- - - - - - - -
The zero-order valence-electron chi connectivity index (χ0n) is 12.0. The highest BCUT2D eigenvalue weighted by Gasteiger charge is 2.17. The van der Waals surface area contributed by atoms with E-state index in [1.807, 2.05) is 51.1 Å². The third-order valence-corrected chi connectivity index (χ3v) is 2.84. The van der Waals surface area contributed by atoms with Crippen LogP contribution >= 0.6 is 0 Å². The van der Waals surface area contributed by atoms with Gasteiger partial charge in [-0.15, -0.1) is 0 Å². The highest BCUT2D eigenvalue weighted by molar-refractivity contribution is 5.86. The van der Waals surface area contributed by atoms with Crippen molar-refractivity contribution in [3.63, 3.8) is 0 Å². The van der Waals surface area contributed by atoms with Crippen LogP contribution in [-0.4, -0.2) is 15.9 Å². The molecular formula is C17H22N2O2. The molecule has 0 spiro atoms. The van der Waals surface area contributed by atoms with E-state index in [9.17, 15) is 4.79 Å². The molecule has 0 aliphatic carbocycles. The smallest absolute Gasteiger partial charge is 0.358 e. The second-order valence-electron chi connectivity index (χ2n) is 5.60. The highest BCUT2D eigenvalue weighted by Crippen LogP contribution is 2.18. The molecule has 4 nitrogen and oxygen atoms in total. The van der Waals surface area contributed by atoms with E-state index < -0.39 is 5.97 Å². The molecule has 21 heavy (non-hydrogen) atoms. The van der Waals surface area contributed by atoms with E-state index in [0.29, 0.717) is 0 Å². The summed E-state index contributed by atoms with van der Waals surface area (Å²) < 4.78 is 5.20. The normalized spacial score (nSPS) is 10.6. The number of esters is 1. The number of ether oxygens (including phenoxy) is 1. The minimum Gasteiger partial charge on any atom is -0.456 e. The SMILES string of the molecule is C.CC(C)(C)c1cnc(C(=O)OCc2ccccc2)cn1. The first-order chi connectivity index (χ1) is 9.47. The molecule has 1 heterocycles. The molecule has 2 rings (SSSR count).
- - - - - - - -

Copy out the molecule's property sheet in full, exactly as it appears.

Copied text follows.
The zero-order valence-electron chi connectivity index (χ0n) is 12.0. The highest BCUT2D eigenvalue weighted by Gasteiger charge is 2.17. The van der Waals surface area contributed by atoms with E-state index in [1.807, 2.05) is 51.1 Å². The third-order valence-corrected chi connectivity index (χ3v) is 2.84. The van der Waals surface area contributed by atoms with Crippen LogP contribution >= 0.6 is 0 Å². The van der Waals surface area contributed by atoms with Gasteiger partial charge in [-0.15, -0.1) is 0 Å². The highest BCUT2D eigenvalue weighted by molar-refractivity contribution is 5.86. The van der Waals surface area contributed by atoms with Crippen molar-refractivity contribution in [3.63, 3.8) is 0 Å². The van der Waals surface area contributed by atoms with Crippen LogP contribution in [-0.4, -0.2) is 15.9 Å². The molecular formula is C17H22N2O2. The molecule has 0 spiro atoms. The van der Waals surface area contributed by atoms with E-state index in [9.17, 15) is 4.79 Å². The molecule has 0 aliphatic carbocycles. The smallest absolute Gasteiger partial charge is 0.358 e. The second-order valence-electron chi connectivity index (χ2n) is 5.60. The highest BCUT2D eigenvalue weighted by Crippen LogP contribution is 2.18. The molecule has 4 nitrogen and oxygen atoms in total. The van der Waals surface area contributed by atoms with E-state index < -0.39 is 5.97 Å². The molecule has 21 heavy (non-hydrogen) atoms. The van der Waals surface area contributed by atoms with E-state index in [0.29, 0.717) is 0 Å². The summed E-state index contributed by atoms with van der Waals surface area (Å²) < 4.78 is 5.20. The normalized spacial score (nSPS) is 10.6. The number of esters is 1. The number of ether oxygens (including phenoxy) is 1. The minimum Gasteiger partial charge on any atom is -0.456 e. The SMILES string of the molecule is C.CC(C)(C)c1cnc(C(=O)OCc2ccccc2)cn1. The first-order chi connectivity index (χ1) is 9.47. The molecule has 1 heterocycles. The molecule has 2 rings (SSSR count).